Yep. So great question. Um, we would advise our clients not to use an existing trust. The reason being is with an existing trust you don’t know what skeletons lie in the closet because there could have been a business that was run through that family trust. So if anything happened in the future there could be a litigation claim made against the family trust. We would advise it’s best to set up this clean skin entity, um, because you know that there’s no risk of creditors coming after the trust, suing the trustee and because you’re protecting your wealth you want to make sure that that’s separated from business and any other associated risks.

Uh, to answer your question with regards to setting up a normal trust versus this leading member discretionary trust, uh, it, it can be done through a normal trust, but we would advise against it. Um, the reason being is when you set up a leading member discretionary trust, what is written within the deed is there is a hard code writing to say that in the event that the appointor or trustee is in a position to get sued, they go bankrupt, or they’re going to be getting divorced or have dementia, they automatically get removed from that role. Now, the reason why that is good is because once they automatically removed from the role, what will happen is the next person in line will come in and take over their position. So when that person is going through the courts, um, they’re not going to have any assets in their name because they don’t control the trust anymore.

Okay. So excellent. So basically we want to set up that family protection trust. So what are the next steps? What do we need to do to actually have the asset protected?

Okay. So to have the asset protected, um, it would already be owned in your personal names. We don’t want to transfer that asset into the trust because that will create stamp duty and capital gains tax issues. So what we do is we gift the net equity of that asset into the trust.

So the trust owns the equity. So let’s say, you know, your family home is worth a $1million and you’ve paid off $500,000 of the mortgage, what we would do is you would be able to gift the remaining $500,000 into this family protection trust. Once the amount is gifted into the family protection trust, um, that amount then gets lent back to you and we register a mortgage over that amount on the PPSR. By doing that, what it allows you to do is, if anything happens to you, the family trust has got a mortgage over that equity, so they can call for it to be paid from you and they will rank before unsecured creditors.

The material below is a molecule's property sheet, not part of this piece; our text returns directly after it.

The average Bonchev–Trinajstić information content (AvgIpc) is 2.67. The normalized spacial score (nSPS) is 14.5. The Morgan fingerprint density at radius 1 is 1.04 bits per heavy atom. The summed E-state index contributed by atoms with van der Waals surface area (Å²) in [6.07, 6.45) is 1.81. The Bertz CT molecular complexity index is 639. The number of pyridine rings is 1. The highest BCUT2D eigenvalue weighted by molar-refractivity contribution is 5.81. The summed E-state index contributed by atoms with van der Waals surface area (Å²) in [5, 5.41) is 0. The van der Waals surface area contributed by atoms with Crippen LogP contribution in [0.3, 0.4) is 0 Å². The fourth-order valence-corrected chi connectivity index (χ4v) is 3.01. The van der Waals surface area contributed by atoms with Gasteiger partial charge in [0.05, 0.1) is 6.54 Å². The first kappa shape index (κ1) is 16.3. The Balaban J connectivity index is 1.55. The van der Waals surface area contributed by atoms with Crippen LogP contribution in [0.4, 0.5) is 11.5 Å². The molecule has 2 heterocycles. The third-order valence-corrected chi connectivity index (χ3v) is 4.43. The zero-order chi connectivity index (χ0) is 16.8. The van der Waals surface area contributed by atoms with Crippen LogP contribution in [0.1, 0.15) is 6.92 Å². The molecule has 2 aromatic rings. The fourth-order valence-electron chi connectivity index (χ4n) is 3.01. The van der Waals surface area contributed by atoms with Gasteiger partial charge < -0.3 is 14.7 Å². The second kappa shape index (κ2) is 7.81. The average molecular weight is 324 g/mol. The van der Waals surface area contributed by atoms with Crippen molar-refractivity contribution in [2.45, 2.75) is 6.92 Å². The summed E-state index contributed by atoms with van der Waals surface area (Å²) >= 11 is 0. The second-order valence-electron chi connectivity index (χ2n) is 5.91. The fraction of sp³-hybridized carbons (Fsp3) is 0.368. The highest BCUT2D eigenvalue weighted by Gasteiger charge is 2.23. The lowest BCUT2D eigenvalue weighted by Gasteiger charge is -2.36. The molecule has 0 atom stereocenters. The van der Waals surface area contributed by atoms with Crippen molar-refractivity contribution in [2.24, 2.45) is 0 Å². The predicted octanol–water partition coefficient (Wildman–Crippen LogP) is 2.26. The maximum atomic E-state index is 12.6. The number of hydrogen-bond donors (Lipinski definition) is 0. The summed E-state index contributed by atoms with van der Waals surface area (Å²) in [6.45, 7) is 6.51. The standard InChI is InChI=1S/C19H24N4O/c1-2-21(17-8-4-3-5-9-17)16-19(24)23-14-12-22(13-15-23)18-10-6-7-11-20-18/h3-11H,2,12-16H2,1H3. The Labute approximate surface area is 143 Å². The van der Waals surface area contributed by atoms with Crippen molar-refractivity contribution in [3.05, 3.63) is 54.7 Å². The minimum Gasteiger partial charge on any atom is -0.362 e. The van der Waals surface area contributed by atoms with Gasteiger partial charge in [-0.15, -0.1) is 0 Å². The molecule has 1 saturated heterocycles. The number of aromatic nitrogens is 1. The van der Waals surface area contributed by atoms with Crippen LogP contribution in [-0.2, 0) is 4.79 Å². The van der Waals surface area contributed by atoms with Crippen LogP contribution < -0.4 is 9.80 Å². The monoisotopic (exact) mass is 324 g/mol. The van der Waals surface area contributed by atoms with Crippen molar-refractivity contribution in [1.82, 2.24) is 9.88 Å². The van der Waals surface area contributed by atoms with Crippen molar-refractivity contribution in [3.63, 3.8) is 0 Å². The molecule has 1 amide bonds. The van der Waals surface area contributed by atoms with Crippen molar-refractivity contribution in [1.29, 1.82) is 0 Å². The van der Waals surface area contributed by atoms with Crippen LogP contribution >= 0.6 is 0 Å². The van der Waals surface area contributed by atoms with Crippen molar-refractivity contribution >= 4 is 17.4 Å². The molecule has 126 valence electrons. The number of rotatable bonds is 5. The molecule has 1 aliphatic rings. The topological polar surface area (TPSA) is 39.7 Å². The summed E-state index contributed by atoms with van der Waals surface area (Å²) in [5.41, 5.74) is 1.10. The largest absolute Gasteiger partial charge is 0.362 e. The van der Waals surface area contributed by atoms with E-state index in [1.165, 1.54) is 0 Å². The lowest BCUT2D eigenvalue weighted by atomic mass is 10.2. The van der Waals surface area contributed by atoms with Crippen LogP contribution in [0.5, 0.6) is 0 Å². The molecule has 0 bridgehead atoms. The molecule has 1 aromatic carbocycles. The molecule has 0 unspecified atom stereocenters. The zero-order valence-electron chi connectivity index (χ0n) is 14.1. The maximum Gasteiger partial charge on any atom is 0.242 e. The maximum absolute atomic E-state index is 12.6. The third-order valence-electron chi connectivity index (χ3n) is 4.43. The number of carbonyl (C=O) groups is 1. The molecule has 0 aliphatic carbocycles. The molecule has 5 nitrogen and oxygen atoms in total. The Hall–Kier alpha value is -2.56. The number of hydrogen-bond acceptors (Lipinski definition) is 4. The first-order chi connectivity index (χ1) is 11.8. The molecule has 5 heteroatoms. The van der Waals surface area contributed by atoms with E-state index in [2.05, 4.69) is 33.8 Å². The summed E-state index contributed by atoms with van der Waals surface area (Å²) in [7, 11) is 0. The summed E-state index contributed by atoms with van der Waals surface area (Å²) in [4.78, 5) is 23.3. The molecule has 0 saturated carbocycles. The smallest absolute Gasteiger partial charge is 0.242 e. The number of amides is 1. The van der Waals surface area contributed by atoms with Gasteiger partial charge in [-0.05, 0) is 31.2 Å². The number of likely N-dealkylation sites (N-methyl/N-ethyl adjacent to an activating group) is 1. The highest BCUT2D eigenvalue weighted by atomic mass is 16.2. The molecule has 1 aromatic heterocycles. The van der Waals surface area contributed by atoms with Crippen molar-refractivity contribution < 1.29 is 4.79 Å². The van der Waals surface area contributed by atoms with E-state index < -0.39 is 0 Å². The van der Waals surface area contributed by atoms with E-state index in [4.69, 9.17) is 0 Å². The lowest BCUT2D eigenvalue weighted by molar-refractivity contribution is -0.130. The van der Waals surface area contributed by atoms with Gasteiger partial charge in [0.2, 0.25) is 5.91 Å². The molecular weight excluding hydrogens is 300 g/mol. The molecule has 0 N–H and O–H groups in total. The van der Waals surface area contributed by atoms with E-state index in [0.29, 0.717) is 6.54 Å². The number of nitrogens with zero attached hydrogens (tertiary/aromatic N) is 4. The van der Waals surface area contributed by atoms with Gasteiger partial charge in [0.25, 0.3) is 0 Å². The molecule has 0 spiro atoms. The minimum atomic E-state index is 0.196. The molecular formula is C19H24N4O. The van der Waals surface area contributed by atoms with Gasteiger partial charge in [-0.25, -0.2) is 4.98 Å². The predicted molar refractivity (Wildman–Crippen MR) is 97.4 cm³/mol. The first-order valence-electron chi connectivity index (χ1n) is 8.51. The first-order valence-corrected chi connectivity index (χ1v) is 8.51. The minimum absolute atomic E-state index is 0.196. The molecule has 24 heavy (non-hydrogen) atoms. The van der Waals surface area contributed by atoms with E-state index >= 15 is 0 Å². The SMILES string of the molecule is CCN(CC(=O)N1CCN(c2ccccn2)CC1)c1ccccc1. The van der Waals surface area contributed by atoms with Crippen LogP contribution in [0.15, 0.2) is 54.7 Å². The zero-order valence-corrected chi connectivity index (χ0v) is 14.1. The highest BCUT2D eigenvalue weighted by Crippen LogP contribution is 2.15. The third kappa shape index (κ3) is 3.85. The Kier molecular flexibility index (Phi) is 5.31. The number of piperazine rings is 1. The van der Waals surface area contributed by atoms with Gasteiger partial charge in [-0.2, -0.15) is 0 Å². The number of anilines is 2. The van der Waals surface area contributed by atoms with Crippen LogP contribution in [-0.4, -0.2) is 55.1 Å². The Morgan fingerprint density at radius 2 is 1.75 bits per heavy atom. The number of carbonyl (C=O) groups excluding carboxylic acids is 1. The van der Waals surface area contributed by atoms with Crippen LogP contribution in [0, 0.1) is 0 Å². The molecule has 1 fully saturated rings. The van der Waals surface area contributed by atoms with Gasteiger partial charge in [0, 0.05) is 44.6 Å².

Excellent. Okay. So that’s, that’s fantastic. But there are some issues around, um, clawback provisions. So do you want to run us through those?

Yep. So whilst these asset protection strategies are great. Everyone has to be aware of the bankruptcy callback provisions. And what these provisions are is if you transfer an asset out of your name into a related party, if that transaction happened within the last four years, and the person was solvent when the transaction happened, there is a chance that the trustee under bankruptcy can claw that asset back.

So we would advise that it’s best to try to implement these strategies as soon as possible because once the four year period has elapsed, then that asset is going to be protected indefinitely going forward.

Yeah, sensational. Thanks very much for giving us a quick run down there of the protector. Uh, Saul.

So that’s the protector everyone.

So, recent court case has highlighted, uh, the fact that, uh, just because an assets not in your name doesn’t mean your creditors don’t have access and there are ways to mitigate this, but you do need to be acting as early as possible.

So, if you want to, uh, some assistance and looking into whether this, uh, can suit your circumstances, just reach out to us.

And for everyone who may or may not be aware of who Munro’s are, and has just come across this presentation, we’re a top 1 percent ranked Australian accounting firm. Uh, if you want to have, uh, get some confidence in, in our service quality, uh, I suggest you have a look at our, uh, great collection of 5 star reviews as shown on Google.

And to reach out to us, you can email us at Give us a phone call (08) 94275200.

So thanks very much Saul and thanks for everyone for sticking around. See ya. Thank you.